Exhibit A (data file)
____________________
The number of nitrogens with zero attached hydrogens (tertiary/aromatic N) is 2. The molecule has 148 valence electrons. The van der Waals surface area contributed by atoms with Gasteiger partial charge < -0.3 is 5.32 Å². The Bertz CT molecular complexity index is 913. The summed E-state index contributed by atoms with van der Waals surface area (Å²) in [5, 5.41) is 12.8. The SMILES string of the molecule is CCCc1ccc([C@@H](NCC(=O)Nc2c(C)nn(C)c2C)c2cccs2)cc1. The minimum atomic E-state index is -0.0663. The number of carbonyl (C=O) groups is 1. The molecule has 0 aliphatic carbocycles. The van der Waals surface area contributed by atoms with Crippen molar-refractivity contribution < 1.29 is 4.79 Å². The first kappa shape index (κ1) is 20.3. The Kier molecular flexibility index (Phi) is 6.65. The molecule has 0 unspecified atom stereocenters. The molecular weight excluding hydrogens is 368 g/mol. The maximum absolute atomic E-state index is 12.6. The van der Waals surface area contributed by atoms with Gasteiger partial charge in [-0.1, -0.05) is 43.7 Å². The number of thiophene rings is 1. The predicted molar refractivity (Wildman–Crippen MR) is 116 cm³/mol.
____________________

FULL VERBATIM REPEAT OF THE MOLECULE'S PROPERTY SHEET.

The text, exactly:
The number of nitrogens with zero attached hydrogens (tertiary/aromatic N) is 2. The molecule has 148 valence electrons. The van der Waals surface area contributed by atoms with Gasteiger partial charge < -0.3 is 5.32 Å². The Bertz CT molecular complexity index is 913. The summed E-state index contributed by atoms with van der Waals surface area (Å²) in [5, 5.41) is 12.8. The SMILES string of the molecule is CCCc1ccc([C@@H](NCC(=O)Nc2c(C)nn(C)c2C)c2cccs2)cc1. The minimum atomic E-state index is -0.0663. The number of carbonyl (C=O) groups is 1. The molecule has 0 aliphatic carbocycles. The van der Waals surface area contributed by atoms with Crippen molar-refractivity contribution < 1.29 is 4.79 Å². The first kappa shape index (κ1) is 20.3. The Kier molecular flexibility index (Phi) is 6.65. The molecule has 0 unspecified atom stereocenters. The molecular weight excluding hydrogens is 368 g/mol. The maximum absolute atomic E-state index is 12.6. The van der Waals surface area contributed by atoms with Gasteiger partial charge in [-0.1, -0.05) is 43.7 Å². The number of thiophene rings is 1. The predicted molar refractivity (Wildman–Crippen MR) is 116 cm³/mol.